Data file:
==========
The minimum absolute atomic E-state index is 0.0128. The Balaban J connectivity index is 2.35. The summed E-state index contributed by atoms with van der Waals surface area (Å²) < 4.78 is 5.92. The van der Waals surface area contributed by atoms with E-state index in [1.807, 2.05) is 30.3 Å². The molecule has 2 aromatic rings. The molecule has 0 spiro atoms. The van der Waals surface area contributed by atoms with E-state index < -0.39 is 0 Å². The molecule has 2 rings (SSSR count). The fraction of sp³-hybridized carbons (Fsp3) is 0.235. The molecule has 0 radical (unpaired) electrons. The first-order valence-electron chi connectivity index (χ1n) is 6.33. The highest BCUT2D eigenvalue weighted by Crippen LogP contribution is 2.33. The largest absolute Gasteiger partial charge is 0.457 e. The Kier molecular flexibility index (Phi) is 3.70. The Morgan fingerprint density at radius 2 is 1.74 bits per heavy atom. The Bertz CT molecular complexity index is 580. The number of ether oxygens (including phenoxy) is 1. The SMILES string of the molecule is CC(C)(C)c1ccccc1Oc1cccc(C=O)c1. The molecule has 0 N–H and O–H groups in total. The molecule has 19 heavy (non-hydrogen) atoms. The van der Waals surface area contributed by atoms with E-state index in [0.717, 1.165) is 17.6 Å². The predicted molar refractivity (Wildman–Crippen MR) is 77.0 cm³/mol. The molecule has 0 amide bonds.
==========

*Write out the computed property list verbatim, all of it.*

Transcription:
The minimum absolute atomic E-state index is 0.0128. The Balaban J connectivity index is 2.35. The summed E-state index contributed by atoms with van der Waals surface area (Å²) < 4.78 is 5.92. The van der Waals surface area contributed by atoms with E-state index in [1.807, 2.05) is 30.3 Å². The molecule has 2 aromatic rings. The molecule has 0 spiro atoms. The van der Waals surface area contributed by atoms with E-state index < -0.39 is 0 Å². The molecule has 2 rings (SSSR count). The fraction of sp³-hybridized carbons (Fsp3) is 0.235. The molecule has 0 radical (unpaired) electrons. The first-order valence-electron chi connectivity index (χ1n) is 6.33. The highest BCUT2D eigenvalue weighted by Crippen LogP contribution is 2.33. The largest absolute Gasteiger partial charge is 0.457 e. The Kier molecular flexibility index (Phi) is 3.70. The Morgan fingerprint density at radius 2 is 1.74 bits per heavy atom. The Bertz CT molecular complexity index is 580. The number of ether oxygens (including phenoxy) is 1. The SMILES string of the molecule is CC(C)(C)c1ccccc1Oc1cccc(C=O)c1. The molecule has 0 N–H and O–H groups in total. The molecule has 19 heavy (non-hydrogen) atoms. The van der Waals surface area contributed by atoms with E-state index in [0.717, 1.165) is 17.6 Å². The predicted molar refractivity (Wildman–Crippen MR) is 77.0 cm³/mol. The molecule has 0 amide bonds.